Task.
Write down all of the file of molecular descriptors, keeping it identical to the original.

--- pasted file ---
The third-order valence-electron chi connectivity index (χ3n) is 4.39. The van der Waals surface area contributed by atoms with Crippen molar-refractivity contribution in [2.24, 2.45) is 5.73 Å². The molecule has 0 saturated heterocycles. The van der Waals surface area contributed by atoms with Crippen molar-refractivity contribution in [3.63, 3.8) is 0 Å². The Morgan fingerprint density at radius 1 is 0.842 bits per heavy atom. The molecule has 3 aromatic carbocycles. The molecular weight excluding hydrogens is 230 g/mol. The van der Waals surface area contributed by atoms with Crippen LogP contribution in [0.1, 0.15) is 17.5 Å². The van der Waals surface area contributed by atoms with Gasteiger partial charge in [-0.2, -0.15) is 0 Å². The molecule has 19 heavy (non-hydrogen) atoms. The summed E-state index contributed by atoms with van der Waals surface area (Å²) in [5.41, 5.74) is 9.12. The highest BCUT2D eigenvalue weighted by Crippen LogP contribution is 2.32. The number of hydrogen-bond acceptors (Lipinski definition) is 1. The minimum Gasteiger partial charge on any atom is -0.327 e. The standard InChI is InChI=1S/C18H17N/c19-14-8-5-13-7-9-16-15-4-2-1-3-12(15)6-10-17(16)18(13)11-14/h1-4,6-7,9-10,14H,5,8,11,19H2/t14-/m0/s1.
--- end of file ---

The third-order valence-electron chi connectivity index (χ3n) is 4.39. The van der Waals surface area contributed by atoms with Crippen molar-refractivity contribution in [2.24, 2.45) is 5.73 Å². The molecule has 0 saturated heterocycles. The van der Waals surface area contributed by atoms with Crippen molar-refractivity contribution in [3.63, 3.8) is 0 Å². The Morgan fingerprint density at radius 1 is 0.842 bits per heavy atom. The molecule has 3 aromatic carbocycles. The molecular weight excluding hydrogens is 230 g/mol. The van der Waals surface area contributed by atoms with Crippen LogP contribution in [0.1, 0.15) is 17.5 Å². The van der Waals surface area contributed by atoms with Gasteiger partial charge in [-0.2, -0.15) is 0 Å². The molecule has 19 heavy (non-hydrogen) atoms. The summed E-state index contributed by atoms with van der Waals surface area (Å²) in [5.41, 5.74) is 9.12. The highest BCUT2D eigenvalue weighted by Crippen LogP contribution is 2.32. The number of hydrogen-bond acceptors (Lipinski definition) is 1. The minimum Gasteiger partial charge on any atom is -0.327 e. The standard InChI is InChI=1S/C18H17N/c19-14-8-5-13-7-9-16-15-4-2-1-3-12(15)6-10-17(16)18(13)11-14/h1-4,6-7,9-10,14H,5,8,11,19H2/t14-/m0/s1.